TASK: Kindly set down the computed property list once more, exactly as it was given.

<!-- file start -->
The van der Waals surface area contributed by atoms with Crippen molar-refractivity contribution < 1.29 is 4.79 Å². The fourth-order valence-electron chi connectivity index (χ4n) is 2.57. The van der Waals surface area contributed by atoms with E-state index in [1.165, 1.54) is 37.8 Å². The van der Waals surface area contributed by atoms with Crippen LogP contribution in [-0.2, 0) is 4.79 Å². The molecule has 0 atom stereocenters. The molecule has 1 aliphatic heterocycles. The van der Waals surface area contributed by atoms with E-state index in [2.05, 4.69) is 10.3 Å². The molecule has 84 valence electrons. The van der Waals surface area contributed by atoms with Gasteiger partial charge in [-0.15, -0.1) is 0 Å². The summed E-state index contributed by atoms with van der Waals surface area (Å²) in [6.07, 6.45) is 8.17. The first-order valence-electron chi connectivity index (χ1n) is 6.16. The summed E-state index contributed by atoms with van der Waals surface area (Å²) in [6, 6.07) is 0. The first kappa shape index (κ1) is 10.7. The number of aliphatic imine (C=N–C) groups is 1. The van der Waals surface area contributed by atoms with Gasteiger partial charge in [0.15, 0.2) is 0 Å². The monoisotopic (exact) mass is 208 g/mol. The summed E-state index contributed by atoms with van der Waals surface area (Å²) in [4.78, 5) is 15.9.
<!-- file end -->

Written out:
The van der Waals surface area contributed by atoms with Crippen molar-refractivity contribution < 1.29 is 4.79 Å². The fourth-order valence-electron chi connectivity index (χ4n) is 2.57. The van der Waals surface area contributed by atoms with E-state index in [1.165, 1.54) is 37.8 Å². The van der Waals surface area contributed by atoms with Crippen LogP contribution in [-0.2, 0) is 4.79 Å². The molecule has 0 atom stereocenters. The molecule has 1 aliphatic heterocycles. The van der Waals surface area contributed by atoms with E-state index in [2.05, 4.69) is 10.3 Å². The molecule has 84 valence electrons. The van der Waals surface area contributed by atoms with Gasteiger partial charge in [-0.15, -0.1) is 0 Å². The summed E-state index contributed by atoms with van der Waals surface area (Å²) in [6.07, 6.45) is 8.17. The first-order valence-electron chi connectivity index (χ1n) is 6.16. The summed E-state index contributed by atoms with van der Waals surface area (Å²) in [6, 6.07) is 0. The first kappa shape index (κ1) is 10.7. The number of aliphatic imine (C=N–C) groups is 1. The van der Waals surface area contributed by atoms with Gasteiger partial charge in [0.15, 0.2) is 0 Å². The monoisotopic (exact) mass is 208 g/mol. The summed E-state index contributed by atoms with van der Waals surface area (Å²) in [4.78, 5) is 15.9.